Air Force grounds Dover AFB C-5s after 2nd landing gear malfunction
By COREY DICKSTEIN | STARS AND STRIPES Published: July 18, 2017
WASHINGTON — The Air Force has grounded its fleet of enormous C-5 Galaxy cargo planes based at Dover Air Force Base following a second malfunction of a plane’s nose landing gear in the last two months, the service announced Tuesday.
The stand-down of the Delaware base’s C-5s was ordered Monday by Air Force Gen. Carlton Everhart II, commander of Air Mobility Command, who cited safety concerns. The order only impacts the 18 C-5 aircraft – twelve primary and six backup planes – based at Dover.
The Air Force has 56 C-5s across the service.
“Aircrew safety is always my top priority and is taken very seriously,” Everhart said in a prepared statement. “We are taking the appropriate measures to properly diagnose the issue and implement a solution.”
Neither incident resulted in injuries to any personnel, said Air Force Maj. Korry Leverett, a spokesman for Air Mobility Command. Both malfunctions occurred during landing at Naval Station Rota in Spain. They occurred May 22 and July 15, Leverett said.
It was not clear how much damage the malfunctions caused to either plane or to the runways at Rota. Leverett said the Air Force is investigating the incidents.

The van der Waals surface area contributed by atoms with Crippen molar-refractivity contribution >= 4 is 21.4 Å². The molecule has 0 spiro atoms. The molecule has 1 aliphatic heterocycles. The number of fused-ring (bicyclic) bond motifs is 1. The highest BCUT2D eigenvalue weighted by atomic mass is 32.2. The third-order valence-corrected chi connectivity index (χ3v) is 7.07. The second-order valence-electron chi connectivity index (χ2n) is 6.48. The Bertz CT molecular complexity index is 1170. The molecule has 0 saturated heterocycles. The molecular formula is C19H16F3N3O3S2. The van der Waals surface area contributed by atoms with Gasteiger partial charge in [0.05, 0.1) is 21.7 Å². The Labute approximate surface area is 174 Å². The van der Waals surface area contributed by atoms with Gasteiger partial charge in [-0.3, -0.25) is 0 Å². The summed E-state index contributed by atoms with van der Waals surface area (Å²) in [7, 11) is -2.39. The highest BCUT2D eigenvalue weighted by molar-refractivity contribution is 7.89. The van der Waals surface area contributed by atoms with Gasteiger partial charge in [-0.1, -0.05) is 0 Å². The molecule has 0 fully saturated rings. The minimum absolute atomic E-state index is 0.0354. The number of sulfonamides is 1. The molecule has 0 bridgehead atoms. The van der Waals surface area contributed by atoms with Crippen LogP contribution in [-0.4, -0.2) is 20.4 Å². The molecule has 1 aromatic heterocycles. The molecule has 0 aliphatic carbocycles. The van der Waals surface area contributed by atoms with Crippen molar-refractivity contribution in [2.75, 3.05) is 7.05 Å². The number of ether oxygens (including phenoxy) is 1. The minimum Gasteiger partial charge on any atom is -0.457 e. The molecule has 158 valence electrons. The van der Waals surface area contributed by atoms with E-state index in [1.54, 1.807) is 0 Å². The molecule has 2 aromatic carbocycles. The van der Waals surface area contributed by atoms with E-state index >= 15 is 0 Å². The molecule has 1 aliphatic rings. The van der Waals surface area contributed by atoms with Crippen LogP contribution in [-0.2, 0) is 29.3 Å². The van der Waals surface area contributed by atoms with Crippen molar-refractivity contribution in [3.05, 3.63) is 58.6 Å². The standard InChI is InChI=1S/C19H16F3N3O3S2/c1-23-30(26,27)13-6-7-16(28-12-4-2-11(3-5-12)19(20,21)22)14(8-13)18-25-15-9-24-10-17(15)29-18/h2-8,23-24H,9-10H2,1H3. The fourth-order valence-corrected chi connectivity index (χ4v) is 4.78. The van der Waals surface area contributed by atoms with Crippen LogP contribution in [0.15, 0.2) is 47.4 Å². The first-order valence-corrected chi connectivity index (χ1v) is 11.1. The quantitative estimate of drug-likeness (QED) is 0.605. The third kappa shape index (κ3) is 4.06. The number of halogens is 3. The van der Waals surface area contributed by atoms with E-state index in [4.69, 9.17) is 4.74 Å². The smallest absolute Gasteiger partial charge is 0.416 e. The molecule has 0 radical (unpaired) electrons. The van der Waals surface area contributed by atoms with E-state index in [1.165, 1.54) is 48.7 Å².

The service is also conducting inspections to ensure all of the Dover-based C-5 nose landing gears were operating properly. It was not clear how long the inspections would take or when the stand-down might be lifted.
Air Mobility Command “will work to ensure worldwide mission requirements are minimally impacted,” the statement read.
The Lockheed Martin-built C-5 Galaxy is the largest airplane in the Air Force’s inventory and among the most massive jets in the world. The 65-foot tall, 247-foot long aircraft can carry up to 270,000 pounds, according to an Air Force fact sheet.
It can carrying any of the Army’s air-transportable equipment, including up to two M1 main battle tanks or up to six AH-64 Apache attack helicopters. It can also carry 81 combat-equipped troops alongside 36 standard size pallets loaded with gear, according to the Air Force.